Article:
The Cite de l’Architecture et du Patrimoine opened in Paris this week with an inaugural exhibition called “Avant-Apres” or “Before-After: the awareness of time.” Claiming to be the biggest museum in Europe devoted to architecture, it is housed in a massive 23,000 square meters space in the Palais de Chaillot, in the 16th arrondissement.
Two central halls earmarked for temporary exhibitions opened yesterday. Additional elements are slated to open in September 2007. These include an architecture library with 45,000 books and 450 magazines.
“Before-After,” (admission just €5) runs until September 16. It consists of a long darkened corridor mounted with huge screens showing 150 short films illustrating the theme of time in architecture, with subjects ranging from a beach house on France’s Atlantic coast to the transformation of Tokyo’s Shinjuku district over three decades.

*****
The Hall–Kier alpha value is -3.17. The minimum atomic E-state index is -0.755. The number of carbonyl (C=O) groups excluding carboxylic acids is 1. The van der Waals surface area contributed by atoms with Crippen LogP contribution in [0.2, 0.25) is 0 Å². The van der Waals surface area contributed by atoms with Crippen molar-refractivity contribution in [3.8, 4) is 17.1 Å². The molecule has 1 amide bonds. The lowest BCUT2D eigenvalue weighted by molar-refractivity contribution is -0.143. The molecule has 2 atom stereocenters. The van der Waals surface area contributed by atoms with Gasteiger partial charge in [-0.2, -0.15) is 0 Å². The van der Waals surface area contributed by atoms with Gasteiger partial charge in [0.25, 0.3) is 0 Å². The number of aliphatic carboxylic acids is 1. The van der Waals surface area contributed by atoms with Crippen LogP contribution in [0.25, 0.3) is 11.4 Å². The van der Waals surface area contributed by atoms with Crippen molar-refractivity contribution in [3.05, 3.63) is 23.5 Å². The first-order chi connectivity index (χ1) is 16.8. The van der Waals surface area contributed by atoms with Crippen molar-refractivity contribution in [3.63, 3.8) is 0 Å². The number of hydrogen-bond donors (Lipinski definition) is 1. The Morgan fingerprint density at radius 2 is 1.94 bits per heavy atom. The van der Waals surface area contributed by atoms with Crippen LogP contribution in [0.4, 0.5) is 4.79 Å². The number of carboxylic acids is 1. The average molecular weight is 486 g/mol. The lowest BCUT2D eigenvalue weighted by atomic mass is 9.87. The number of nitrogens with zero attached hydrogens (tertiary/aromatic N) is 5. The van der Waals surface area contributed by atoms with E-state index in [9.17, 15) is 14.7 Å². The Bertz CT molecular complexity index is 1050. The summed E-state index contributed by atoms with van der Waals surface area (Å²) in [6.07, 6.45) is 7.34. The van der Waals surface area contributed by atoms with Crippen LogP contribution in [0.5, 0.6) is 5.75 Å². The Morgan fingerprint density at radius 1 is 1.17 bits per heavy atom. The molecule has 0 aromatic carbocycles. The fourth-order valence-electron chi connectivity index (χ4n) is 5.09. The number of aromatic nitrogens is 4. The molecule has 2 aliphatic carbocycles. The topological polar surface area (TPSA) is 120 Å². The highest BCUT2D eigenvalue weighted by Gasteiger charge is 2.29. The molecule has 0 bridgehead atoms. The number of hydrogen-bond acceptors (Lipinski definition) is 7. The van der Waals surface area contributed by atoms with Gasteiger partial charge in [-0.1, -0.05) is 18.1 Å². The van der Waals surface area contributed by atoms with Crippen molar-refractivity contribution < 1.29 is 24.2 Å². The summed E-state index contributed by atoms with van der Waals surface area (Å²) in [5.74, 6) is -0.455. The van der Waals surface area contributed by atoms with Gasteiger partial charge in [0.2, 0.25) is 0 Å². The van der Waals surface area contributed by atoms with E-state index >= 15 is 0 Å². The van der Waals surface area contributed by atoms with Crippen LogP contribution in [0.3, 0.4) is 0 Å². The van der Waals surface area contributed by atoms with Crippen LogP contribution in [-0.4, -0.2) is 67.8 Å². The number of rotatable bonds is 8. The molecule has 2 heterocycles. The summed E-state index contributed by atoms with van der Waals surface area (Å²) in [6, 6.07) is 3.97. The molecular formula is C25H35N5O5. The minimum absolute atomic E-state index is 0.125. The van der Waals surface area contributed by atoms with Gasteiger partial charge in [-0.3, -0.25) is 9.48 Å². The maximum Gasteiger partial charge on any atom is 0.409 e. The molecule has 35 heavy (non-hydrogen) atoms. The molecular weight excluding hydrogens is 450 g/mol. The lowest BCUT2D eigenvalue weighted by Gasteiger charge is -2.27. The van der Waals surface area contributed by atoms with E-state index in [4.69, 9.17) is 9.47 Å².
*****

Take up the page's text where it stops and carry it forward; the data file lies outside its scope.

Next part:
The impact of architecture on public and private spaces is portrayed in a mostly positive light, although there is something undeniably frightening about seeing 30 years of change compressed into a few minutes. You can pull up a chair and settle in for the show. Some of the footage is cut with extracts from classic movies like Fritz Lang’s “Metropolis” and “The Wizard of Oz.”
In a nearby annex there is another exhibition, free of charge, called “Génération Europan.” The series highlights futuristic visions of 21st century urban development as envisioned by prize-winning young European architects.
Palais de Chaillot is located at 1 place du Trocadéro et du 11 Novembre. Metro: Trocadéro or Iena. Hours: Monday through Friday from noon until 8 p.m., Thursday evenings until 10 p.m., and weekends from 11 a.m. until 7 p.m.